Following the KEA meeting, attendees were offered a tour of the Pearl Hollow Landfill Generating Station, operated by the Nolin Rural Electric Cooperative Corporation. The station uses the methane gas produced from decaying garbage to power three generators at the landfill, generating up to 2.4 megawatts of electricity. See additional photos from the generating station tour.
The fifth Kentucky Energy Alliance (KEA) meeting was held in Elizabethtown, Kentucky, on April 4, 2012, bringing together 29 industry and state government representatives. KEA meetings provide a forum for energy managers, facility engineers and operators from various industries to discuss their experiences and to learn from one another with respect to energy management at their facilities.
At the April meeting, KPPC provided an update on the program and the activities of the Center, including ISO-50001 efforts and funding changes. Executive Director Cam Metcalf also recognized five companies for their recent progress in the Kentucky Save Energy Now program. Finally, two member companies, Republic Conduit and Sypris Technologies, both of Louisville, detailed their recent energy management activities and successes.
During the KEA roundtable discussion, attendees talked about their personal experiences in trying to improve energy efficiency at their facilities through lighting upgrades, compressed air audits, sub-metering and wastewater treatment. The group also talked at length about the effect that changing the behaviors and habits of employees can have on the success of energy management programs.
Agreeing that behavioral change is a critical component of effective energy management, attendees described the challenges they have faced in bringing about such change. One attendee stressed that, "probably the most paramount thing you can engage in is behavioral change." Another agreed that it is worth it, but it takes time to see the results. Addressing behavioral change is part of the energy management process, and "sometimes insignificant things (like turning off the lights) become significant when you factor in behavior and the habits of individual employees."
Back to top.
Twenty-seven companies have now signed on to the Kentucky Save Energy Now (KY SEN) initiative, pledging to reduce energy use at their facilities by 2.5 percent per year for 10 years. Five of those companies were recognized during the April 4 Kentucky Energy Alliance meeting in Elizabethtown.
Hendrickson Truck Commercial Vehicle Systems
recently signed the KY SEN pledge to
reduce energy use at its facility.
One of the newest companies to sign the pledge, Hendrickson Truck Commercial Vehicle Systems, has established its energy use baseline and is committed to strengthening its energy management program. Continuous Improvement Coordinator Jeffrey Paiz said, “Hendrickson has worked closely with KPPC for many years and they have been a vital resource in helping us to manage our environmental system and in creating an energy management program." He explained that, "When we found out about the KY SEN program, we knew right away that this was something that Hendrickson wanted to integrate within our energy programs. Hendrickson’s relationship with KPPC and our involvement with the KY SEN program has proven to be very positive and we look forward to maintaining this relationship in the future.”
Also recognized at the April 4 event for successfully progressing through the advanced stages of the KY SEN program were:
- Level-Five: Central Motor Wheel of America (CMWA) of Paris, KY. Establishing an internal recognition program and acting as a mentor to other KY SEN pledgers, CMWA has achieved the highest level of recognition possible through the KY SEN program. An on-site event is being planned to include the team members and employees in the formal presentation of the award from KPPC.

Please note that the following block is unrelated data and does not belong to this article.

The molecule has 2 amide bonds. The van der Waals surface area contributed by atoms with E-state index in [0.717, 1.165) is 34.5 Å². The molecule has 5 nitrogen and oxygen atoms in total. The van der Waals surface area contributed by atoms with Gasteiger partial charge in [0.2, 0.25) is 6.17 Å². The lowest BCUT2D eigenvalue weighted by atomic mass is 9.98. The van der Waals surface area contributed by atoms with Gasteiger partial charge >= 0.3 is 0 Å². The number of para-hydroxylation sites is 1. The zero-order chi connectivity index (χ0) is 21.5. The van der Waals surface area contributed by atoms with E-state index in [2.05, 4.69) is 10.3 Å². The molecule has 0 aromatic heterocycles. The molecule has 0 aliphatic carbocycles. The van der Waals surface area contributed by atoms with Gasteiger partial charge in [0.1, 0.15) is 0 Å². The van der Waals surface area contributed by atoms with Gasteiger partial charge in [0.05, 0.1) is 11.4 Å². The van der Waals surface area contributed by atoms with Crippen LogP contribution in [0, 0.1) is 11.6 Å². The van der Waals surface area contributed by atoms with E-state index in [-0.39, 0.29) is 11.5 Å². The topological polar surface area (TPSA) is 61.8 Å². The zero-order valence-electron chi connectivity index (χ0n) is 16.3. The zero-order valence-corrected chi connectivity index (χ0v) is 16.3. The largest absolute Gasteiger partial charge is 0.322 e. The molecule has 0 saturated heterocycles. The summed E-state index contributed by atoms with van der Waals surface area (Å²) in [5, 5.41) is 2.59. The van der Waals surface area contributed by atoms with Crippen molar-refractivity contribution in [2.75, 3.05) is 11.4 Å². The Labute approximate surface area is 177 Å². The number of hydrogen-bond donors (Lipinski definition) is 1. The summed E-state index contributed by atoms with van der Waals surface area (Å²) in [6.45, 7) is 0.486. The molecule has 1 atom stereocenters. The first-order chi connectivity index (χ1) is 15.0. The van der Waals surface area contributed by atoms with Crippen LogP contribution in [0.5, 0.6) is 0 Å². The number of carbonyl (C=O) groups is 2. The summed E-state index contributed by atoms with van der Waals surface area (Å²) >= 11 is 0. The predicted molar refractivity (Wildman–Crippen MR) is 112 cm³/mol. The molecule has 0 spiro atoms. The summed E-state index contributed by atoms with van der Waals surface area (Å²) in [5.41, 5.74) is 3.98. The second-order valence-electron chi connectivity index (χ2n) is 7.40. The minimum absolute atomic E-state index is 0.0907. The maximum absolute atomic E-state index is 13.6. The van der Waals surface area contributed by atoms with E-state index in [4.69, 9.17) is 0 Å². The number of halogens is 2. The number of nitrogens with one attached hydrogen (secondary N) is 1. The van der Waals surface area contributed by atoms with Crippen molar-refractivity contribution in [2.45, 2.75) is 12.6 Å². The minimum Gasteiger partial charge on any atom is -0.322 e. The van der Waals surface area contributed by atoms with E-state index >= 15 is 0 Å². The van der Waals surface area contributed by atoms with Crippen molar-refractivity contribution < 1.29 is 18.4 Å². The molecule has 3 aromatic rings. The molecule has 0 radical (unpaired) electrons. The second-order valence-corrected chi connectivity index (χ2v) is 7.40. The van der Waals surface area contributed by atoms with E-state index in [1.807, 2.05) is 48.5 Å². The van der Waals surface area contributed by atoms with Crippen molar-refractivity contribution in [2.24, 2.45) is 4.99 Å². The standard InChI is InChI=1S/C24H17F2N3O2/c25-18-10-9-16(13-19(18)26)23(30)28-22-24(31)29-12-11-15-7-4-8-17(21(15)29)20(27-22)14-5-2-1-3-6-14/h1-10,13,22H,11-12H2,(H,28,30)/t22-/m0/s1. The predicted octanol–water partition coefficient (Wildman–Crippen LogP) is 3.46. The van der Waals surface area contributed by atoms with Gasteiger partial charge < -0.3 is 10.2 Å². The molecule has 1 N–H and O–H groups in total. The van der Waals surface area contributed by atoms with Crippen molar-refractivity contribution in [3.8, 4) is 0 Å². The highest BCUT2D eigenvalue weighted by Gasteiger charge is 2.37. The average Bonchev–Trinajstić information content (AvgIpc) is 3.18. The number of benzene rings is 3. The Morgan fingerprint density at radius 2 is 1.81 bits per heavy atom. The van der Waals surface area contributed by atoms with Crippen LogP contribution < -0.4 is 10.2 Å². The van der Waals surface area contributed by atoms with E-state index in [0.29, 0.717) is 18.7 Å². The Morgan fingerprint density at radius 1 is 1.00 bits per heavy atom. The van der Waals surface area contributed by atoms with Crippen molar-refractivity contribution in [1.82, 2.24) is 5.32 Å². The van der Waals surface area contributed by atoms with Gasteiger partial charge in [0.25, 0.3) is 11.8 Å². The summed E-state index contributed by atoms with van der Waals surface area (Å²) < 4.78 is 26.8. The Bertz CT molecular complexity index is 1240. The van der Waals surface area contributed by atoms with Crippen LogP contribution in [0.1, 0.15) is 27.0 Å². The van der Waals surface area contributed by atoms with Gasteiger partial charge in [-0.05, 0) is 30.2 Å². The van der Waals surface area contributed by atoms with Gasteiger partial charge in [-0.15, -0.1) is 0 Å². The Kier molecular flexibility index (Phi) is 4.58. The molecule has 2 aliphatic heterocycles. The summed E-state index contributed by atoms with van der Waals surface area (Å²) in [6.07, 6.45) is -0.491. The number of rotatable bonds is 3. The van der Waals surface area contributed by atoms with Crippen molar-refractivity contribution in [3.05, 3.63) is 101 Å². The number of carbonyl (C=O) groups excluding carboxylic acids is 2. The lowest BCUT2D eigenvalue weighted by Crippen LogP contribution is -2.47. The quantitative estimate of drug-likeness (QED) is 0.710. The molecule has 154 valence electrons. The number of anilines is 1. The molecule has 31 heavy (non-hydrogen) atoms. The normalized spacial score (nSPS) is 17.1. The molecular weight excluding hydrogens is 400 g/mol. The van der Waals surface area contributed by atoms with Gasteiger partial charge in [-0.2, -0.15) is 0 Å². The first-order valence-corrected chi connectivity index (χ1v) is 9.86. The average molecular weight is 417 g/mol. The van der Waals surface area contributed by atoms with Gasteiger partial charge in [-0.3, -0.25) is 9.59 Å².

- Level-Four: Hausner Hard-Chrome of Owensboro, KY and The United States Playing Card Company of Erlanger, KY. Both of these companies have implemented their energy action plans and evaluated the progress of their energy management programs.
- Level-One: Sypris Technologies of Louisville, KY. The company has signed the KY SEN pledge and established its energy use baseline.
See additional photos of the awards presentations.
Many of the KY SEN pledgers are making significant progress and their efforts and successes will be recognized in the coming months. The KY SEN program is now in its second phase of implementation, and is now funded by the U.S. Department of Energy.
Back to top.
KPPC engineers provided customized, on-site training
on April 11 and 12, 2012. One Owensboro Grain Company energy team member commented that the session was, "very informative and it helped me understand the challenge
we faced and will face in the future."
Working with the Owensboro Grain Company Soy Processing Plant since December 2011, KPPC has provided the company with utility bill and tariff analyses to help the manufacturing facility improve its energy management. On April 11 and 12, 2012, the Center also conducted customized, on-site training designed to help the team understand the seven steps of effective energy management, as outlined in the U.S. EPA's Energy Star program.
Conducted by KPPC’s environmental sustainability engineers, the session included a walk-through of baseline energy information, identification of energy opportunities at the facility, brainstorming and prioritizing actions, and suggestions for evaluating and communicating progress. The facility’s Vice President of Operations, Mark Carlisle, said, “The training provided by KPPC will help us promote energy awareness throughout Owensboro Grain Company and help eliminate wasteful practices within our organization. It was very well thought out and the KPPC staff made the mundane material covered fun and entertaining for all participants."
Describing how the training will benefit the company, Carlisle commented, “Owensboro Grain Company has already initiated several energy saving projects as a result of the information provided during the training sessions. We are looking forward to a long standing partnership with KPPC in order to exceed our objectives of lowering energy consumption and making our business more competitive. I would highly recommend this program to anyone.”